This isn’t the first time that Cassidy has inflicted her progressive proclivities upon innocent gun owners living in Illinois. Back in 2012, she introduced four bills requiring all private transfers of firearms to go through a Federal Firearms License (FFL) dealer, charging fees for such transfers, making it a felony for someone to transfer a firearm to a person whom he “knows is a street gang member,” and punishing anyone carrying a firearm for personal protection (if he can get permission for the state to do so) without the attendant FOID card.

Things haven’t been going well lately for the likes of Cassidy and her anti-gun fanatics. On June 26, 2008, the Supreme Court ruled in District of Columbia v. Heller that DC’s handgun ban was unconstitutional. Following that ruling, handgun bans in Wilmette, Morton Grove, Evanston, and Winnetka were repealed. Chicago and Oak Park retained theirs.

On June 28, 2010, the Supreme Court ruled in McDonald v. Chicago that handgun bans in Chicago and Oak Park were unconstitutional.

On December 11, 2012, the U.S. Seventh Circuit Court of Appeals ruled (in Moore v. Madigan) that Illinois’ concealed carry ban was unconstitutional and gave politicians in Springfield 180 days to change its laws. In addition, on September 12, 2013, the Illinois Supreme Court ruled that the state’s law prohibiting concealed carry was unconstitutional.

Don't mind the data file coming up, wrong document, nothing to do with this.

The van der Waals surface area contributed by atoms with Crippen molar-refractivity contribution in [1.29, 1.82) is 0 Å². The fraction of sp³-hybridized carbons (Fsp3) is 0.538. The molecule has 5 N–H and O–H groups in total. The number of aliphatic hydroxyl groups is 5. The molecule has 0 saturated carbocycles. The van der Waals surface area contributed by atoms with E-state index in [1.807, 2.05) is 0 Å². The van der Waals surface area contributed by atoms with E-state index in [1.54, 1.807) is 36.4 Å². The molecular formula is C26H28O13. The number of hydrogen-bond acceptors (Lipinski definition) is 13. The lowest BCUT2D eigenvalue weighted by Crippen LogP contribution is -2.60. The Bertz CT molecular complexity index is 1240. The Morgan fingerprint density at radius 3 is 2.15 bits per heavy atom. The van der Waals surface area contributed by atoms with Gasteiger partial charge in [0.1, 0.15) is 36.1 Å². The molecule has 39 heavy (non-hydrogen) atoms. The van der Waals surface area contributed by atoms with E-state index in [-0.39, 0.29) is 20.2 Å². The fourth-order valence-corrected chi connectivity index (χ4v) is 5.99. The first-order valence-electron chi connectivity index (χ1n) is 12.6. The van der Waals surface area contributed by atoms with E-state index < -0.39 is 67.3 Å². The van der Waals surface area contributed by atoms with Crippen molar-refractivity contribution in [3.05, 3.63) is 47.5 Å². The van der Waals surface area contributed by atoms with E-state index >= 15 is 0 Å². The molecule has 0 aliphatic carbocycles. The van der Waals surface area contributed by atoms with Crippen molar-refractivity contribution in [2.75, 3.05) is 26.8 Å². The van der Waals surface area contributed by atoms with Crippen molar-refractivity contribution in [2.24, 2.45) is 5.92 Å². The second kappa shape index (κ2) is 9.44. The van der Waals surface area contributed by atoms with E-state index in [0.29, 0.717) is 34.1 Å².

On January 5, 2014, the Illinois State Police began accepting concealed carry applications and on February 28, just days after Cassidy introduced her total registration bill, the police began issuing permits.

All of which is to say: Cassidy continues to fight a war that she and her progressive colleagues are losing. But so long-entrenched in Illinois is the anti-gun, anti-freedom mentality that final gasps of attempts to turn Illinois into a “gun-free” (“criminal safe”) zone may continue to be expected from legislators like her.

Just in case her bill comes out of committee favorably, the NRA has Illinois on high alert. A week after the introduction of the “Firearms Registration Act,” the NRA told its members:

Your NRA-ILA has zero tolerance for any sort of firearm registration legislation, and as history has taught us, registration invariably leads to confiscation….

NRA-ILA is closely watching this bill and all other Second Amendment-related legislation in Springfield, and will continue to provide updates.

A graduate of Cornell University and a former investment advisor, Bob is a regular contributor to The New American magazine and blogs frequently at, primarily on economics and politics. He can be reached at This email address is being protected from spambots. You need JavaScript enabled to view it..